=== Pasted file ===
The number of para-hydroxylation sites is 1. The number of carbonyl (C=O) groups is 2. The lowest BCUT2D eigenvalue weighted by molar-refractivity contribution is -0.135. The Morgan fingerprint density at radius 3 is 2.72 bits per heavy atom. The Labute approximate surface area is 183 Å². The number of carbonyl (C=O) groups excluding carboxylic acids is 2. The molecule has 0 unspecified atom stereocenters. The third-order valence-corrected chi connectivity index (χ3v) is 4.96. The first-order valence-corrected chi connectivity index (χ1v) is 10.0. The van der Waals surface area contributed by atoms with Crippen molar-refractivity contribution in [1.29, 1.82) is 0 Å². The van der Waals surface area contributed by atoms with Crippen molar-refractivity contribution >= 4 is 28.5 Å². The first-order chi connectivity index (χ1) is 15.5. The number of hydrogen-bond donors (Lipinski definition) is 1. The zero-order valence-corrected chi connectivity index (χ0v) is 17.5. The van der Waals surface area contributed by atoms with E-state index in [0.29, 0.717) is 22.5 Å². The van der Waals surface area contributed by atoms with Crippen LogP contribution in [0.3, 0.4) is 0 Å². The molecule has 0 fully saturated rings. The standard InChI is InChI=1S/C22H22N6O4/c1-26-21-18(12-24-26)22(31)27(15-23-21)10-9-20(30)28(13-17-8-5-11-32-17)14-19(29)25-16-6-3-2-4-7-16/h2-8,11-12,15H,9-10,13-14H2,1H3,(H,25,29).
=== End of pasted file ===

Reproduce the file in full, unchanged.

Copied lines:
The number of para-hydroxylation sites is 1. The number of carbonyl (C=O) groups is 2. The lowest BCUT2D eigenvalue weighted by molar-refractivity contribution is -0.135. The Morgan fingerprint density at radius 3 is 2.72 bits per heavy atom. The Labute approximate surface area is 183 Å². The number of carbonyl (C=O) groups excluding carboxylic acids is 2. The molecule has 0 unspecified atom stereocenters. The third-order valence-corrected chi connectivity index (χ3v) is 4.96. The first-order valence-corrected chi connectivity index (χ1v) is 10.0. The van der Waals surface area contributed by atoms with Crippen molar-refractivity contribution in [1.29, 1.82) is 0 Å². The van der Waals surface area contributed by atoms with Crippen molar-refractivity contribution >= 4 is 28.5 Å². The first-order chi connectivity index (χ1) is 15.5. The number of hydrogen-bond donors (Lipinski definition) is 1. The zero-order valence-corrected chi connectivity index (χ0v) is 17.5. The van der Waals surface area contributed by atoms with E-state index in [0.29, 0.717) is 22.5 Å². The van der Waals surface area contributed by atoms with Crippen LogP contribution in [0.3, 0.4) is 0 Å². The molecule has 0 fully saturated rings. The standard InChI is InChI=1S/C22H22N6O4/c1-26-21-18(12-24-26)22(31)27(15-23-21)10-9-20(30)28(13-17-8-5-11-32-17)14-19(29)25-16-6-3-2-4-7-16/h2-8,11-12,15H,9-10,13-14H2,1H3,(H,25,29).